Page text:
CELTIC will feel that their performances in the Champions League this season have earned them the right to the largely upbeat appraisals that have followed, despite their lack of tangible rewards by way of points and victories. But taking on board the harsh lessons is also vital if they are to improve at the highest level, meaning brutal honesty is also required.

Ange Postecoglou is candid enough to recognise that fact, and acknowledging the shortcomings of his own team has been just as central to his reflections as accentuating the positives in the days since Celtic’s exit from European football was confirmed with the draw against Shakhtar Donetsk on Tuesday night.

There is little point, in the Celtic manager’s view, of airbrushing over their the weaknesses that were exposed. In Postecoglou’s mind, to deny them would be to squander the experience they have gained, with the only way to remedy their weaknesses being to confront them head on.

“I think we have been competitive in every game,” Postecoglou said. “But we also have to face the reality.

“We haven’t got what we wanted and we are disappointed in the outcome. There’s no point ignoring that fact.

“We were disappointed we drew the other night, which I think shows where our ambitions lie. We want to make an impact. We want to be a Champions League football club.

“Shakhtar have been in the Champions League for 10 or 11 years. I’m not sure why people didn’t expect them to be a strong team.

“If this was our fifth year in a row and we were falling short we’d be assessing things differently. But after a five year absence, the fact we have been competitive in every game, controlled matches at different times and created a lot of opportunities, that’s a base for us to keep growing from.

“That only happens if we get there again next year and the following year, and all the lessons we have learned can be put to good use.”

It was at the sharp ends of the pitch that Celtic ultimately fell short in the Champions League, with a lack of a clinical edge in attack proving costly and their defensive frailties on transition being gleefully exposed by opponents of such quality.

Starkly outlined, Postecoglou admits, when Mykhaylo Mudryk struck a brilliant equaliser against them during the week.

“To be fair our defensive structure was poor as much as anything the other night,” he said.

“It was a quality goal from a quality player. But if you give a quality player space…

“It’s something we’ve seen at Champions League level. You have to be disciplined for the whole game. We lost concentration for a moment. It was our set piece and we were pushing for a second goal, and left ourselves open. Quality players with that kind of room will punish you.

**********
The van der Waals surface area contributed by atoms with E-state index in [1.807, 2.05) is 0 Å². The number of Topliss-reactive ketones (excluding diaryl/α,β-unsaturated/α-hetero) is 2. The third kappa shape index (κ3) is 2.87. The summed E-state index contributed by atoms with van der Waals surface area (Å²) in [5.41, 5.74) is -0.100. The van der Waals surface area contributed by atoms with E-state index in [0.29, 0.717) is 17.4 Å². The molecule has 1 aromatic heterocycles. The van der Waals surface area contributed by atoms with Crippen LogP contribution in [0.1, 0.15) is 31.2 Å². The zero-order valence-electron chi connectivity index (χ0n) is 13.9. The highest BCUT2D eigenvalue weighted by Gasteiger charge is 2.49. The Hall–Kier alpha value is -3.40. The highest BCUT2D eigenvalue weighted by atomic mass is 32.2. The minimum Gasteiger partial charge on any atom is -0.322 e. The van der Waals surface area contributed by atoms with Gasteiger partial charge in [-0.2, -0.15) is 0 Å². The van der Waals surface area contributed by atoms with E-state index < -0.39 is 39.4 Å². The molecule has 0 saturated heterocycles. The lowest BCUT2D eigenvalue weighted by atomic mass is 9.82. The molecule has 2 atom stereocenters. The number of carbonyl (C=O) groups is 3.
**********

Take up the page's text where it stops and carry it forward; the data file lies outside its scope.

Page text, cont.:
“Again though. It’s kinda like you have to feel the pain of it to know you need to concentrate on the game at every single moment."

For now, Celtic’s concentration turns to the rather less salubrious surroundings of the Tony Macaroni Arena, where glamour may be in somewhat shorter supply, but another stern challenge is sure to await tomorrow lunchtime.

Celtic have of course had their problems at the venue in the past, and a defeat there early in Postecoglou’s reign last September proved the catalyst for a 38-game unbeaten domestic run.

Among those games was a revenge victory in Livingston in March, where the Celtic players handled the conditions and their opponents well to secure a 3-1 win, their first at the stadium since 2007.

As Rangers found last week though, David Martindale’s men can prove a tough nut for anyone to crack, and Postecoglou feels that Livi perhaps don’t get the credit they deserve for their evolution as a football team.

“It’s not just for us [that find it hard there],” he said. “It’s the same for most teams.

“It doesn’t matter if you’ve won or lost the previous game or games, the challenge remains the same.

“We didn’t handle it well in the first game [last season] but we did well in the second to get the result we wanted. That’s what we need again.

“There’s no right and wrong way to play the game, mate. I think people sell Livingston short if they think they are one dimensional. 

“They work awfully hard, but that’s the basis of every football team. It’s the basis of our team. That’s the bit people overlook. Those kinds of games are always a challenge irrespective of the style of play. 

“If you are up against a team who are going to work hard physically then you are in for a tough battle. It doesn’t matter where they are on the ladder or what style they play.

“Yeah, the styles between the sides might be a bit different. But both teams pride themselves on their hard work. From our perspective we need to match it.”

Captain Callum McGregor is still out through injury, but Carl Starfelt and Stephen Welsh are now training with the main group and are available for selection.

There may also be a return for Jota, with Postecoglou unconcerned about pitching the winger back into action on Livingston’s artificial surface.

“He’s gone through training so far and if he comes through [Saturday] again he’ll be fit and ready for the game,” he said.

“Hopefully we can get him back in.”